Beginning as a residential suburb in 1929 there’s a lot to say about how West Beach came about, both before and after then!
In 1850 Joseph Johnson had a flourishing farm of 200 hectares in West Beach which he called Frogmore. It was a mixed farm with horses, cattle, sheep, pigs, poultry and grain crops. The farmhouse had a fine thatched roof, which was made with rushes cut from the surrounding Reedbeds. The house was near the Tapleys Hill Road – West Beach Road intersection.
William Gray acquired Frogmore in 1858, eventually acquiring an estate of over 3,000 hectares covering what is now West Beach, Adelaide Airport, and North Glenelg. Later he subdivided this land amongst his four sons.
One of the sons, Franklin Gray sold most of his property in the 1920s. In its original state it was of little use for anything as it comprised two rows of sandhills covered with thick shrubby growth.
After years of planning and despite countless difficulties, a plan evolved for the land. It began to take shape in 1928 with a huge engineering project to level the sandhills. At the time it was as the largest scheme of its kind in South Australia. A labour force of 100 horses, 24 scoops and horse-drawn drays removed nearly 300,000 cubic metres of sand to convert the deep valley between the dunes into a level stretch of sand – raising the low-lying land to a height suitable for building purposes. The project also involved building an Esplanade and roads connecting it with Military Road, which was raised by over 2 metres.
The first allotments, between Military Road and the Esplanade went on sale in March 1929. That sale was a great success.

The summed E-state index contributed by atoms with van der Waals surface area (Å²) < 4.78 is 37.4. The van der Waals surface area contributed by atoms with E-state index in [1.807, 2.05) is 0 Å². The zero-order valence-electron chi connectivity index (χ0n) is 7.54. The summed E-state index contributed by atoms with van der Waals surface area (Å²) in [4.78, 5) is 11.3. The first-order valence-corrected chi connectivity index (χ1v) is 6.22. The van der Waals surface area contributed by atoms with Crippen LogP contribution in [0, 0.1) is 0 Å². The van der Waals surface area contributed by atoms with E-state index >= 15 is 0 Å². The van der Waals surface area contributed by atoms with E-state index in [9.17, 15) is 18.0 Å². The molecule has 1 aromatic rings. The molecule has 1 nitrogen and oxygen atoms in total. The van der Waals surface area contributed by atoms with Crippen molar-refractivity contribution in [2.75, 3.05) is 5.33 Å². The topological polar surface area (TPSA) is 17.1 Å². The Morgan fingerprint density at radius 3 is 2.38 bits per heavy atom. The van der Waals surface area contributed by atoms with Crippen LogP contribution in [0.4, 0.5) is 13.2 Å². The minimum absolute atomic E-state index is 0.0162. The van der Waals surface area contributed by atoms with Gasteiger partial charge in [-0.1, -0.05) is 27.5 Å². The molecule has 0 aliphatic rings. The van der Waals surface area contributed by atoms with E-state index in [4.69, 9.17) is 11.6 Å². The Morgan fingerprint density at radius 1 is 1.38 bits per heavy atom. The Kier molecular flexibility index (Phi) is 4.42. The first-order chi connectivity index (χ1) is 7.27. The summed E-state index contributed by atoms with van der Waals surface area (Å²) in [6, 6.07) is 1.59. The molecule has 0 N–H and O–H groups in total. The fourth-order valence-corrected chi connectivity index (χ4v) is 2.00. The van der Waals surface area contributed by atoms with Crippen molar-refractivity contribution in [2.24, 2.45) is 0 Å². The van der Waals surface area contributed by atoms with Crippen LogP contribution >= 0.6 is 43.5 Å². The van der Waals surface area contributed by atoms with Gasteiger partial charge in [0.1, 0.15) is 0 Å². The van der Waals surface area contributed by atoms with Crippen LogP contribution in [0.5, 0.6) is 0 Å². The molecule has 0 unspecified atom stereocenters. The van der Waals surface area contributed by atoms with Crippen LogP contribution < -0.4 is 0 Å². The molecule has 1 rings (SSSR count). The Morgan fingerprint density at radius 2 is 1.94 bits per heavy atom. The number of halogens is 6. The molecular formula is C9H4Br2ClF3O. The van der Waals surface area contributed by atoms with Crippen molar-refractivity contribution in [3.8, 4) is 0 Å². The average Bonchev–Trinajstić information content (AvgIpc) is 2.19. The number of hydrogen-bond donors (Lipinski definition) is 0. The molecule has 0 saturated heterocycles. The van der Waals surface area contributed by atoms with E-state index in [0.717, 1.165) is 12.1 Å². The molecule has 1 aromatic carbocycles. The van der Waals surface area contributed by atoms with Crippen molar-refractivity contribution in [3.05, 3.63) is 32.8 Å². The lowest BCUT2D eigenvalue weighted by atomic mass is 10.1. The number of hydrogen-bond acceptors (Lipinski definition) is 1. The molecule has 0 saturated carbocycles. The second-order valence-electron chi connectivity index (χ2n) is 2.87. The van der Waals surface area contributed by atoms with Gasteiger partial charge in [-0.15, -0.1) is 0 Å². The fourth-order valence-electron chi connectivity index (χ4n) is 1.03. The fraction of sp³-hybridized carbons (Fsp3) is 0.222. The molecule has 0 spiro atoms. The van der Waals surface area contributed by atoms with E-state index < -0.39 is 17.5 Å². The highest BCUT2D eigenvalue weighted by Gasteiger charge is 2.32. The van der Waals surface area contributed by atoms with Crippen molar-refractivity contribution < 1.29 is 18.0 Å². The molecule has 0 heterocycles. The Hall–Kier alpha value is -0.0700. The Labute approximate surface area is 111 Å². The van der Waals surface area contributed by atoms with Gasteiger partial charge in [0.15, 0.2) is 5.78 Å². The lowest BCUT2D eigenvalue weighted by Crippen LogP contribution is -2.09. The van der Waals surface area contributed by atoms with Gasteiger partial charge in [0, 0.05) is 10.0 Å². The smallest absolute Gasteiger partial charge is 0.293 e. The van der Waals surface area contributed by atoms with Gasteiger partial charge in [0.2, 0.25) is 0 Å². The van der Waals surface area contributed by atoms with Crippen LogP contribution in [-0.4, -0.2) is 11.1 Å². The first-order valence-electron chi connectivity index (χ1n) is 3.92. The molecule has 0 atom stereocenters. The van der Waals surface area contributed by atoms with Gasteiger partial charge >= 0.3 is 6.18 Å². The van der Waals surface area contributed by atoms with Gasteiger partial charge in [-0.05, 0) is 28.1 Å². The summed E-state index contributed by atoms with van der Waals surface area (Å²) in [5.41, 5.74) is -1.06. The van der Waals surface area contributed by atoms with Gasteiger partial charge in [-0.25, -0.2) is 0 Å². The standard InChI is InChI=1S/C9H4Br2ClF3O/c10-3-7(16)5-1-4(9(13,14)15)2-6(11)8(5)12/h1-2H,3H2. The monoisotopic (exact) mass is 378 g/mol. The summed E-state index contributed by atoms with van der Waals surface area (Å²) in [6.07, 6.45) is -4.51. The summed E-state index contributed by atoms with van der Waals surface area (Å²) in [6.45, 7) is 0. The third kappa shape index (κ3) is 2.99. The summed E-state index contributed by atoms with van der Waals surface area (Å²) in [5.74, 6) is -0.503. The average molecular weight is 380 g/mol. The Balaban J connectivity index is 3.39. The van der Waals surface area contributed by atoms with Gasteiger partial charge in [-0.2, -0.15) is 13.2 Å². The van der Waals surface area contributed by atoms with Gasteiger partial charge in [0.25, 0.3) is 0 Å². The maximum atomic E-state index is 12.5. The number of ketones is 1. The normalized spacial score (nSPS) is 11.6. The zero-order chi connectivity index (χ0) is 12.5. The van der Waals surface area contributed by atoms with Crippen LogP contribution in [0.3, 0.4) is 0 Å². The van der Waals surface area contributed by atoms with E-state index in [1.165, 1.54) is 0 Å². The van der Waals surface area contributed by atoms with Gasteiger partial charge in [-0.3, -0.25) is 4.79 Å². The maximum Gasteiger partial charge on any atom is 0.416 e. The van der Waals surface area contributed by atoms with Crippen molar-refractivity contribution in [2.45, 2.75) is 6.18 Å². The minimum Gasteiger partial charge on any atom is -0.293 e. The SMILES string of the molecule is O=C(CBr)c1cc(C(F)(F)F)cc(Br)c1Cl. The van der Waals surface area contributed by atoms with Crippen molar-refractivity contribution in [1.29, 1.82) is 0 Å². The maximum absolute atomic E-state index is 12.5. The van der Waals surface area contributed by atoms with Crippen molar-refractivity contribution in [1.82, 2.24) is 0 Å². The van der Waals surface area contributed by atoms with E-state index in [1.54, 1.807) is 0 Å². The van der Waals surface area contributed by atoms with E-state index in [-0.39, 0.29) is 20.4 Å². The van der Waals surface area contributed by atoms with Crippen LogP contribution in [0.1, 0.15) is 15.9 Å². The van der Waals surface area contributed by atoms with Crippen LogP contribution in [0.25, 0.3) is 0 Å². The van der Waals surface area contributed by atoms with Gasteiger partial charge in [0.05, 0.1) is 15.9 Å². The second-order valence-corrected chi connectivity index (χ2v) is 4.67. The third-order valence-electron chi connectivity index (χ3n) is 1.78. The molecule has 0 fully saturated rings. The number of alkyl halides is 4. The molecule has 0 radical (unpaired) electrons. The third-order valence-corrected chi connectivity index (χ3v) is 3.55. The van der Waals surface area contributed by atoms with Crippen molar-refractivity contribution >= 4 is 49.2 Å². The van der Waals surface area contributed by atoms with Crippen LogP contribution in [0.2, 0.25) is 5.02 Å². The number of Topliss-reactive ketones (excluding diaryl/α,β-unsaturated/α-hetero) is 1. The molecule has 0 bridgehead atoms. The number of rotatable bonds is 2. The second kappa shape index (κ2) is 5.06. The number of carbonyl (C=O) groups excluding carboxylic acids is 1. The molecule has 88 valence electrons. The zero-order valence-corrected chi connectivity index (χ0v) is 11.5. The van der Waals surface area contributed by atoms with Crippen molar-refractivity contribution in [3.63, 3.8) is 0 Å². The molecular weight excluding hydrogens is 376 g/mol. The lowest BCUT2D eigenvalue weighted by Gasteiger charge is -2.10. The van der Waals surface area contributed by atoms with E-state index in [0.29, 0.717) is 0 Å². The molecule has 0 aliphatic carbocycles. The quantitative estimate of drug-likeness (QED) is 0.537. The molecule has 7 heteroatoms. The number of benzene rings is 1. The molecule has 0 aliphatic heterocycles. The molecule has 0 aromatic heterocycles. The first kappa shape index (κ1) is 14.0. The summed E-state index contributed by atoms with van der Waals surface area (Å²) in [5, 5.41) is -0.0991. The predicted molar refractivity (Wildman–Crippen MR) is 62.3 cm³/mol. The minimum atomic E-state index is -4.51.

Newspapers claimed that West Beach “cannot fail to become a popular residential suburb” - yet soon after, the real estate market crashed and the effects of ‘The Great Depression’ meant no further development followed these sales. Only three houses were built and for 20 years they remained the only homes in the new seaside town.
Built in Rockingham Street these landmark properties still grace the area.
Local resident Dr Merv Allen remembers that during his childhood in the 1940s there was:
“… little building happening at West Beach, and it was still a great place to roam. With their air guns, children could shoot or trap rabbits for their mothers’ stew”.
Between 1939-1945 Defence Regulations closed all suburban beaches in Adelaide with no further development taking place during the war, though short term leases were granted for the construction of beach shacks along the sandhills.
With the post WW2 migration, Bulgarian and Italian market gardeners established gardens with glasshouses in the area, cultivating tomatoes for the local and interstate markets.
Ron Nash remembers that:
“… in 1950 there were only four houses built and the roads were barely 3 metres wide, but with encroaching sand drifts on both sides of the road.
Following the commissioning of the Adelaide Airport in 1955 and the establishment of large recreational reserve areas, more families moved to West Beach in the 1960s. The 2016 Census shows the West Beach community has over 2000 private dwellings and is home to nearly 5,000 people.
West Beach has natural boundaries on all sides. To the west is the sea, to the east, the airport, in the south are large recreational reserves and to the north the Torrens Outlet.